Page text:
A MEMORABLE REIGN
 THE reign of Ferdinand and Isabella has been called the most celebrated, and the year 1492 the
most eventful, in Spanish history. Not the fall of Granada alone made that year notable;
not the culmination of a long series of wars, extending through centuries, and conducing
to the final triumph of Christian arms, made the year 1492 memorable—for the youth
of this age scarcely need be told that it was, in a sense, the birth year of America!
A sad and preoccupied witness of the Christian triumph at Granada, one who saw the
tumultuous entrance into the Alhambra of the Spanish army, the unfurling of the Castilian
banner on the tower of la Vela, the departure of the broken-hearted Moors—one
Christopher Columbus was attendant through it all. Possessed with his grand idea of
 reaching the Indies by sailing directly westward—a thing hitherto unheard of, at
least unattempted—after his rebuffs at the court of Portugal he had come to Spain as
early as the year 1482, and was sent by the Duke of Medina Celi to Isabella at Cordova. He
followed her court to Salamanca in 1486, there had audience with the queen, and the next
year appeared before the famous Council in the Dominican convent. Nothing came of that
except discouragement; but he returned to Cordova the same year, whence he was summoned by
Isabella to the military camp at Malaga. We have no continuous itinerary of his travels,
but in 1489 he was with the army before the walls of Baza, where he probably saw and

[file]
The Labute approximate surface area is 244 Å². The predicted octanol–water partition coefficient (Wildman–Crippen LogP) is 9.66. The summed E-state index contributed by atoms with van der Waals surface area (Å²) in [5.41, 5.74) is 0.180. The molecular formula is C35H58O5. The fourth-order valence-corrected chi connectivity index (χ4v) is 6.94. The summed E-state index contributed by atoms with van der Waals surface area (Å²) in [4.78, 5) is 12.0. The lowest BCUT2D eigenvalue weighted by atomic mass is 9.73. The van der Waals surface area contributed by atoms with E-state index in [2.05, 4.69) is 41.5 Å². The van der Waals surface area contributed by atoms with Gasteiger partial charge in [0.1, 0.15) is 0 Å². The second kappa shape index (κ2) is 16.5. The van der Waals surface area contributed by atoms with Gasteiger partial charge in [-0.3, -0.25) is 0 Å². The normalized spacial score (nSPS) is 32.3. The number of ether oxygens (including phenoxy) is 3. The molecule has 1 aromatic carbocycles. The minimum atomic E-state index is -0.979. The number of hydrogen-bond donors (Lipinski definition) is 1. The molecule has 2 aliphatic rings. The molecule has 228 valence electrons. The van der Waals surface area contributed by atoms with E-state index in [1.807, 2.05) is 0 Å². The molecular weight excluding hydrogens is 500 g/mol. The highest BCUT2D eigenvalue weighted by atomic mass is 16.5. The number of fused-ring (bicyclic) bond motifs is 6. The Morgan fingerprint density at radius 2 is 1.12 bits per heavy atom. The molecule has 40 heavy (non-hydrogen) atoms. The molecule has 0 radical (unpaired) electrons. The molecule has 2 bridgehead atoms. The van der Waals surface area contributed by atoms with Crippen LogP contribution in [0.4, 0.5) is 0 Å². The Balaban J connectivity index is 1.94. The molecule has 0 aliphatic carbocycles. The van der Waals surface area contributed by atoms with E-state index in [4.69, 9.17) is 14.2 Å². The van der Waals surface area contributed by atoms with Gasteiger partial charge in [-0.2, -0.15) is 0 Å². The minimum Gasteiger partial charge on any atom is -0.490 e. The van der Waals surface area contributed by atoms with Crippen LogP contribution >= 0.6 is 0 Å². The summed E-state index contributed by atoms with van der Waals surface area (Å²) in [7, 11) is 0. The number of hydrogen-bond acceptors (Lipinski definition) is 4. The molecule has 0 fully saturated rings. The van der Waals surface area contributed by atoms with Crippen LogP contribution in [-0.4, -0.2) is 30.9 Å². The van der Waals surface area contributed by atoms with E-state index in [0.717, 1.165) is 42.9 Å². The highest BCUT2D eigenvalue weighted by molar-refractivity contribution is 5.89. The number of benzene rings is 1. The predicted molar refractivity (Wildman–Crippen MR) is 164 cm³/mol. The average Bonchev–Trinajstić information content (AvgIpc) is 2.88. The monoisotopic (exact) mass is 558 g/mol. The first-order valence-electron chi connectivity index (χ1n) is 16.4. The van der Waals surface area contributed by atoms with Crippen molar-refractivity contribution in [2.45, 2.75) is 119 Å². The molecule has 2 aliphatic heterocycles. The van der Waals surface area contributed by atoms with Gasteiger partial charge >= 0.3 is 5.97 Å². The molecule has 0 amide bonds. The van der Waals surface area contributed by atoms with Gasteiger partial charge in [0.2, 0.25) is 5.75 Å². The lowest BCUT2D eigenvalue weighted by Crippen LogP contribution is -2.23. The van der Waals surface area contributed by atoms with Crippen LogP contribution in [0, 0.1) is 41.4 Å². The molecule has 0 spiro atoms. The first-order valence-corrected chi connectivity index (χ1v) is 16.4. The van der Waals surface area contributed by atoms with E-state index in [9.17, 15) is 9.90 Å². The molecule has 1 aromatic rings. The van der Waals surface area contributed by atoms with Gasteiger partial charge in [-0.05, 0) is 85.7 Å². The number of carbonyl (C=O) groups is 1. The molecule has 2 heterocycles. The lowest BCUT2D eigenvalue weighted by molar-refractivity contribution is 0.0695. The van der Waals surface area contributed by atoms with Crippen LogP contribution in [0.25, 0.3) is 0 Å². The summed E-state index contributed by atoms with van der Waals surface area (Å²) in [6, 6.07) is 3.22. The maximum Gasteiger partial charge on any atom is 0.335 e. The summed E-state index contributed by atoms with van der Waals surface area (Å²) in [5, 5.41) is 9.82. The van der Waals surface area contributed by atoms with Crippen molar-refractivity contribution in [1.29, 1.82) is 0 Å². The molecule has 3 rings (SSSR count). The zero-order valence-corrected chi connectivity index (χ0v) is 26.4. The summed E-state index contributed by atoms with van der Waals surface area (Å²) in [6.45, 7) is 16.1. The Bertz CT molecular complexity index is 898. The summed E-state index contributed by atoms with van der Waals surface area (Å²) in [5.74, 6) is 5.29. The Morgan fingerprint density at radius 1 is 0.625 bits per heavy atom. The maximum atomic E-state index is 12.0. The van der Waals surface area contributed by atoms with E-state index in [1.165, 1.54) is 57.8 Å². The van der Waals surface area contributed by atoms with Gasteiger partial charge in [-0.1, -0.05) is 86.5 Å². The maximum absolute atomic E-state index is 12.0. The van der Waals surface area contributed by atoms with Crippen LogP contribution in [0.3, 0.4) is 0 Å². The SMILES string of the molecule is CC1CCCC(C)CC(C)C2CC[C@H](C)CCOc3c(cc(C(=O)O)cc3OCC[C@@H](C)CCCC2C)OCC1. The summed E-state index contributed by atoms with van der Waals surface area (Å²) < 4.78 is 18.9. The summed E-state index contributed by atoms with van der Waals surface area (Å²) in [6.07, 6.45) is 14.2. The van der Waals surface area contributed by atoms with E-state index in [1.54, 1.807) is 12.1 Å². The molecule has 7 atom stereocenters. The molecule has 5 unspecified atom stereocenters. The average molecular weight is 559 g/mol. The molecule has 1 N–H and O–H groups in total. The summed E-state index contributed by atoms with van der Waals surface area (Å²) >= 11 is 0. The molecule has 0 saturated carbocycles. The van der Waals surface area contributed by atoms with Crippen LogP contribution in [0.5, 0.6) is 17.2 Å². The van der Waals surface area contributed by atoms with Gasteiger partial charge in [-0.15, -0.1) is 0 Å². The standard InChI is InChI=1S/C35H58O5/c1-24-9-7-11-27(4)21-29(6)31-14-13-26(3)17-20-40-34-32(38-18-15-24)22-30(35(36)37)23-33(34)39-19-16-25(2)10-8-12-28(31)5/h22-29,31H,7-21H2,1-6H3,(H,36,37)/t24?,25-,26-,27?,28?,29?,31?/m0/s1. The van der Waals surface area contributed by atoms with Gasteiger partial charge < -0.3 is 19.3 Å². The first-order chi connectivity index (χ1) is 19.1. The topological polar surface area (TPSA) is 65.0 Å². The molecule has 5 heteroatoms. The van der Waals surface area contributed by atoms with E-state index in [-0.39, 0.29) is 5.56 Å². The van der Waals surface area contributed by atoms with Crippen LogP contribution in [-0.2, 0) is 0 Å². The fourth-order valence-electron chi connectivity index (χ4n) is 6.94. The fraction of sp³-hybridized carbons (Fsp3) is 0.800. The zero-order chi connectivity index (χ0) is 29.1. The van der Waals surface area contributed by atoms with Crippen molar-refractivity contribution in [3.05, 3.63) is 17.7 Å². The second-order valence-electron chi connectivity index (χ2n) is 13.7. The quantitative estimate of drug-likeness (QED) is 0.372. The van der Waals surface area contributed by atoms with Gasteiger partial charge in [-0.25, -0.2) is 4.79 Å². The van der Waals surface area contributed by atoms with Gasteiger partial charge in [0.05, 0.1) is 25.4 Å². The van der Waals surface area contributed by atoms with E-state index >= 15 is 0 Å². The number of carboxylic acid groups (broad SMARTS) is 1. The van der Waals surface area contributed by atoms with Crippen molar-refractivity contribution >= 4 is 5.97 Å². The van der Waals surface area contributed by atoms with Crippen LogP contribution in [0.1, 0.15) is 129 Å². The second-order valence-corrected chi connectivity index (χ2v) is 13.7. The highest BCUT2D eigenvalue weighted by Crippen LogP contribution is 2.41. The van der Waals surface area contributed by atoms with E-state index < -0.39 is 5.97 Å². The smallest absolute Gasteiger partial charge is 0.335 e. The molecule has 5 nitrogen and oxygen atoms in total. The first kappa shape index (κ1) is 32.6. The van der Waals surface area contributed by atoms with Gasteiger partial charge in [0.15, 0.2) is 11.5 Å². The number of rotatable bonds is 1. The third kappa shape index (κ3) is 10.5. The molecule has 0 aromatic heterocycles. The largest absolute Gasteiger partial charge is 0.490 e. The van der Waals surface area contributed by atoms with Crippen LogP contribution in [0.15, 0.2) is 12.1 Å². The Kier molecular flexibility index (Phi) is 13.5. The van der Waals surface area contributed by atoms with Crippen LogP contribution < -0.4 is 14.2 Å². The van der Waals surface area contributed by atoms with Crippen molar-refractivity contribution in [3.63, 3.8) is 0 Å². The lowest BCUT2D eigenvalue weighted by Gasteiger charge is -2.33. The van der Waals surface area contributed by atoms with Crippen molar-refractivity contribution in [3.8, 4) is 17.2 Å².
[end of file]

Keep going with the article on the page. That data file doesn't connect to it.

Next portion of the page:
conversed with two holy men who had come from Jerusalem to enlist the aid of Spain against
the infidels in the Orient.
For eight long years he was a hanger-on at court, ever fed on promises; put off with half
denials, and again reassured with the prospect of assistance when the Moors should have
been subjugated. At last, in 1491, weary and heartsick, Columbus resolved to depart from
Spain, and on his way to the coast stopped at the convent of La Rabida, near the port of
Palos, where his distinguished appearance attracted the attention of the prior. This was
the turning of the tide in
 his fortunes, for the prior had formerly been confessor to the queen, and, impressed with
the scheme of his visitor, offered to intercede in his favour. He did so, and, as the
result, Columbus was again ordered to wait upon the queen, and with money for the journey
from the royal exchequer, set, out for Santa Fé, where he arrived in time to witness, as
we have noticed, the surrender of Granada. But that was no propitious time for the king or
queen to engage in new adventures, with the royal treasury drained by the terrible drafts
upon it for the Moorish wars, and again Columbus was disappointed, and a second time bade
farewell to the court and set out for the coast. He had, however, proceeded but a few
miles on his journey when the queen's courier overtook him with the pledge of her
assistance, and so he returned to Granada. The point at which he was halted by the courier
was at the Bridge of Pines, still spanning the stream as of yore, and the last decisive
interview is said to have been in a corridor of the Alhambra, known as the Hall of
Here, finally, amid the tumults attendant upon the occupation of Granada, on the 17th of
April, 1492, the "capitulation" was signed, by the terms of which the queen was to provide
the funds for the voyage, and Columbus
 was to go forth to explore the territory and conquer the inhabitants of the unknown
Some. historians have asserted, and some have denied, that the queen pledged her jewels
for the necessary funds; but certainly she is entitled to all the glory of that adventure,
since the prudent Ferdinand looked coldly upon the schemes of the Genoese sailor, and if
his advice had been followed he would have been promptly dismissed. It required a lofty
faith, a serene confidence in Providence, to embark in such an enterprise, when she may
have been already sated with the glory of conquest; and once having pledged her
assistance, Isabella never wavered in her pecuniary and moral support. Ten days after the